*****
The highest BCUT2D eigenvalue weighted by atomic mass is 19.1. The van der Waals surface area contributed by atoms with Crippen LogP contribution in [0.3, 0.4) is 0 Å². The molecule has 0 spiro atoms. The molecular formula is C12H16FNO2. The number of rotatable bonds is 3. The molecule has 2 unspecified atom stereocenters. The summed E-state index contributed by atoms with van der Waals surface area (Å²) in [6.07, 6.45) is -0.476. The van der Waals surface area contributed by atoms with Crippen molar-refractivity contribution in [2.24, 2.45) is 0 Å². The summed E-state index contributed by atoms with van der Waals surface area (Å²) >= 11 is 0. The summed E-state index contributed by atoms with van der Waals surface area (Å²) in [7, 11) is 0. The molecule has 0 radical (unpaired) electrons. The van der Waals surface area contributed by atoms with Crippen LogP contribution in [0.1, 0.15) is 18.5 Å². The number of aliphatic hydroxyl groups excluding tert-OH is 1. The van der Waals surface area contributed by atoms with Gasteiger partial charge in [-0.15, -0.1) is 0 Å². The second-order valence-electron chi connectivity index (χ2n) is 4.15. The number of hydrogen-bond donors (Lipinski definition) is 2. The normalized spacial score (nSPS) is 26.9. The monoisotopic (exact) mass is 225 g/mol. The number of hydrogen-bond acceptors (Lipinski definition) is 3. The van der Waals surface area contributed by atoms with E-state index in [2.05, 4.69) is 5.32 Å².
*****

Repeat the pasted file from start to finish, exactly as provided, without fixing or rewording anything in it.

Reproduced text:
The highest BCUT2D eigenvalue weighted by atomic mass is 19.1. The van der Waals surface area contributed by atoms with Crippen LogP contribution in [0.3, 0.4) is 0 Å². The molecule has 0 spiro atoms. The molecular formula is C12H16FNO2. The number of rotatable bonds is 3. The molecule has 2 unspecified atom stereocenters. The summed E-state index contributed by atoms with van der Waals surface area (Å²) in [6.07, 6.45) is -0.476. The van der Waals surface area contributed by atoms with Crippen molar-refractivity contribution in [2.24, 2.45) is 0 Å². The summed E-state index contributed by atoms with van der Waals surface area (Å²) >= 11 is 0. The summed E-state index contributed by atoms with van der Waals surface area (Å²) in [7, 11) is 0. The molecule has 0 radical (unpaired) electrons. The van der Waals surface area contributed by atoms with Crippen LogP contribution in [0.1, 0.15) is 18.5 Å². The number of aliphatic hydroxyl groups excluding tert-OH is 1. The van der Waals surface area contributed by atoms with Gasteiger partial charge in [-0.15, -0.1) is 0 Å². The second-order valence-electron chi connectivity index (χ2n) is 4.15. The number of hydrogen-bond donors (Lipinski definition) is 2. The normalized spacial score (nSPS) is 26.9. The monoisotopic (exact) mass is 225 g/mol. The number of hydrogen-bond acceptors (Lipinski definition) is 3. The van der Waals surface area contributed by atoms with E-state index in [2.05, 4.69) is 5.32 Å².